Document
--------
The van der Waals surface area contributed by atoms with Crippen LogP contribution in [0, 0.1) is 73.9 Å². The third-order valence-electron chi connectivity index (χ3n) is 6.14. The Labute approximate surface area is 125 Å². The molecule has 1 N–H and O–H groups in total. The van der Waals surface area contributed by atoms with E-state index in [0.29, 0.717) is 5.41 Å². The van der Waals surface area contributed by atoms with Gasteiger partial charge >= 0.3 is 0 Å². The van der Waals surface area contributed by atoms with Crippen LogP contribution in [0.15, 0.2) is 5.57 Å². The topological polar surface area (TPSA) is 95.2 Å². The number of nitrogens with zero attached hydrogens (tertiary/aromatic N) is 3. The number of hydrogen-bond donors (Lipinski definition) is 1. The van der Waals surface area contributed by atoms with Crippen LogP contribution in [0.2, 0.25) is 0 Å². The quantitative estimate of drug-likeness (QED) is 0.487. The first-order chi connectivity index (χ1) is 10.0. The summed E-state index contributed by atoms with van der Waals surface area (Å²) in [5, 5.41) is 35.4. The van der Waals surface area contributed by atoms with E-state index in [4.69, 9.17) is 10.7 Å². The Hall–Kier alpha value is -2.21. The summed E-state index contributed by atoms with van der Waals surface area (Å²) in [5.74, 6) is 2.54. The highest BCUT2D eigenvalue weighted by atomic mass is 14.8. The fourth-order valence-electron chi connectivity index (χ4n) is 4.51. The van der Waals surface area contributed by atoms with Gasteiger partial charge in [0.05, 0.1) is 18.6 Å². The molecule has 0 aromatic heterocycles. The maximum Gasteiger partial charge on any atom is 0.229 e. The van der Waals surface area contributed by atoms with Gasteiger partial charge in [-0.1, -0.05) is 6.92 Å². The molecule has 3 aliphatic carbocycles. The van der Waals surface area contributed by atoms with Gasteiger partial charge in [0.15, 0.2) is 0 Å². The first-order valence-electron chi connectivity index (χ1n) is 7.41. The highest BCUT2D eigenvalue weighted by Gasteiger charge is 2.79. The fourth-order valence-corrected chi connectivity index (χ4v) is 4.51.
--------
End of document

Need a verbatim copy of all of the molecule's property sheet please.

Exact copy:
The van der Waals surface area contributed by atoms with Crippen LogP contribution in [0, 0.1) is 73.9 Å². The third-order valence-electron chi connectivity index (χ3n) is 6.14. The Labute approximate surface area is 125 Å². The molecule has 1 N–H and O–H groups in total. The van der Waals surface area contributed by atoms with E-state index in [0.29, 0.717) is 5.41 Å². The van der Waals surface area contributed by atoms with Gasteiger partial charge >= 0.3 is 0 Å². The van der Waals surface area contributed by atoms with Crippen LogP contribution in [0.15, 0.2) is 5.57 Å². The topological polar surface area (TPSA) is 95.2 Å². The number of nitrogens with zero attached hydrogens (tertiary/aromatic N) is 3. The number of hydrogen-bond donors (Lipinski definition) is 1. The van der Waals surface area contributed by atoms with Crippen LogP contribution in [0.2, 0.25) is 0 Å². The quantitative estimate of drug-likeness (QED) is 0.487. The first-order chi connectivity index (χ1) is 10.0. The summed E-state index contributed by atoms with van der Waals surface area (Å²) in [5, 5.41) is 35.4. The van der Waals surface area contributed by atoms with E-state index in [4.69, 9.17) is 10.7 Å². The Hall–Kier alpha value is -2.21. The summed E-state index contributed by atoms with van der Waals surface area (Å²) in [5.74, 6) is 2.54. The highest BCUT2D eigenvalue weighted by atomic mass is 14.8. The fourth-order valence-electron chi connectivity index (χ4n) is 4.51. The van der Waals surface area contributed by atoms with Gasteiger partial charge in [0.05, 0.1) is 18.6 Å². The molecule has 0 aromatic heterocycles. The maximum Gasteiger partial charge on any atom is 0.229 e. The van der Waals surface area contributed by atoms with Gasteiger partial charge in [-0.1, -0.05) is 6.92 Å². The molecule has 3 aliphatic carbocycles. The van der Waals surface area contributed by atoms with Gasteiger partial charge in [0.15, 0.2) is 0 Å². The first-order valence-electron chi connectivity index (χ1n) is 7.41. The highest BCUT2D eigenvalue weighted by Gasteiger charge is 2.79. The fourth-order valence-corrected chi connectivity index (χ4v) is 4.51.